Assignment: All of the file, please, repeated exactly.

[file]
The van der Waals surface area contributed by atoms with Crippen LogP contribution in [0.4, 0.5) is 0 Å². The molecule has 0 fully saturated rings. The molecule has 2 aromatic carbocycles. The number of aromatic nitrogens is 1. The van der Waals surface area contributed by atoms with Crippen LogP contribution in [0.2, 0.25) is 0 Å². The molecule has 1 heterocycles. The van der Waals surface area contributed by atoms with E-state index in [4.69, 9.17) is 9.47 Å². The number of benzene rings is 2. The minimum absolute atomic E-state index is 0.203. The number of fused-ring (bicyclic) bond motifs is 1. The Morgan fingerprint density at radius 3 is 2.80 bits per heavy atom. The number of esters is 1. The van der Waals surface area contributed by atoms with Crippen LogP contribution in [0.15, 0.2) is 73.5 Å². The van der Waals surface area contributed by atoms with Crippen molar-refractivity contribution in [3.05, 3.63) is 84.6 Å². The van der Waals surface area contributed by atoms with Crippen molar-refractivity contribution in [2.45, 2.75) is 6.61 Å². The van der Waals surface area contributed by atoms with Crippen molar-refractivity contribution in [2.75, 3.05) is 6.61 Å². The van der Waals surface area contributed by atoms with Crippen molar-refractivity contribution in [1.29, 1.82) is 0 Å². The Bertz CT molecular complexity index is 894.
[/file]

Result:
The van der Waals surface area contributed by atoms with Crippen LogP contribution in [0.4, 0.5) is 0 Å². The molecule has 0 fully saturated rings. The molecule has 2 aromatic carbocycles. The number of aromatic nitrogens is 1. The van der Waals surface area contributed by atoms with Crippen LogP contribution in [0.2, 0.25) is 0 Å². The molecule has 1 heterocycles. The van der Waals surface area contributed by atoms with E-state index in [4.69, 9.17) is 9.47 Å². The number of benzene rings is 2. The minimum absolute atomic E-state index is 0.203. The number of fused-ring (bicyclic) bond motifs is 1. The Morgan fingerprint density at radius 3 is 2.80 bits per heavy atom. The number of esters is 1. The van der Waals surface area contributed by atoms with Crippen LogP contribution in [0.15, 0.2) is 73.5 Å². The van der Waals surface area contributed by atoms with Crippen molar-refractivity contribution in [3.05, 3.63) is 84.6 Å². The van der Waals surface area contributed by atoms with Crippen molar-refractivity contribution in [2.45, 2.75) is 6.61 Å². The van der Waals surface area contributed by atoms with Crippen molar-refractivity contribution in [2.75, 3.05) is 6.61 Å². The van der Waals surface area contributed by atoms with Crippen molar-refractivity contribution in [1.29, 1.82) is 0 Å². The Bertz CT molecular complexity index is 894.